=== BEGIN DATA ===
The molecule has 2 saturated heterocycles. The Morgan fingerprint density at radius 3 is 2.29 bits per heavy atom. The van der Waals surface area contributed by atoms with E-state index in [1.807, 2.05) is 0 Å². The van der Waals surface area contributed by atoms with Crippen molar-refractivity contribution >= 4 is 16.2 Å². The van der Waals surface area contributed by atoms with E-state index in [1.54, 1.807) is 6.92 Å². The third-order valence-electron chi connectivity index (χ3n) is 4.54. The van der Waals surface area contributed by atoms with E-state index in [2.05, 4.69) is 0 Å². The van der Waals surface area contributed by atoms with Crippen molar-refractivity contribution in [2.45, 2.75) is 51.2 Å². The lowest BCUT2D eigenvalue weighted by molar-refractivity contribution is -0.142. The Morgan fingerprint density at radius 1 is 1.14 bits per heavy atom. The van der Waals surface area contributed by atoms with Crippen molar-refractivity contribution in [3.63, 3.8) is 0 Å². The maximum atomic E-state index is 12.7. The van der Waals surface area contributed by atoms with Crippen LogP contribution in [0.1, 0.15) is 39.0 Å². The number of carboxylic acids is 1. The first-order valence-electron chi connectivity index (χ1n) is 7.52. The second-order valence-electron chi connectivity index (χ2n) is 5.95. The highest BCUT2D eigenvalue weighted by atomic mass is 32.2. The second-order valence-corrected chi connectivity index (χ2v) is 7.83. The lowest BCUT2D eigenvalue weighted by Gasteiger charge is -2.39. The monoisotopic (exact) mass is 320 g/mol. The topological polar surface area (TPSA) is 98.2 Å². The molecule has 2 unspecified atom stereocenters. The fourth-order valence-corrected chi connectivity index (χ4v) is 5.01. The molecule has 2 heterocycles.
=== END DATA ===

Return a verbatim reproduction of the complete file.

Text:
The molecule has 2 saturated heterocycles. The Morgan fingerprint density at radius 3 is 2.29 bits per heavy atom. The van der Waals surface area contributed by atoms with E-state index in [1.807, 2.05) is 0 Å². The van der Waals surface area contributed by atoms with Crippen molar-refractivity contribution >= 4 is 16.2 Å². The van der Waals surface area contributed by atoms with E-state index in [1.54, 1.807) is 6.92 Å². The third-order valence-electron chi connectivity index (χ3n) is 4.54. The van der Waals surface area contributed by atoms with E-state index in [2.05, 4.69) is 0 Å². The van der Waals surface area contributed by atoms with Crippen molar-refractivity contribution in [2.45, 2.75) is 51.2 Å². The lowest BCUT2D eigenvalue weighted by molar-refractivity contribution is -0.142. The Morgan fingerprint density at radius 1 is 1.14 bits per heavy atom. The van der Waals surface area contributed by atoms with Crippen molar-refractivity contribution in [3.63, 3.8) is 0 Å². The maximum atomic E-state index is 12.7. The van der Waals surface area contributed by atoms with Crippen LogP contribution in [0.1, 0.15) is 39.0 Å². The number of carboxylic acids is 1. The first-order valence-electron chi connectivity index (χ1n) is 7.52. The second-order valence-electron chi connectivity index (χ2n) is 5.95. The highest BCUT2D eigenvalue weighted by atomic mass is 32.2. The second-order valence-corrected chi connectivity index (χ2v) is 7.83. The lowest BCUT2D eigenvalue weighted by Gasteiger charge is -2.39. The monoisotopic (exact) mass is 320 g/mol. The topological polar surface area (TPSA) is 98.2 Å². The molecule has 2 unspecified atom stereocenters. The fourth-order valence-corrected chi connectivity index (χ4v) is 5.01. The molecule has 2 heterocycles.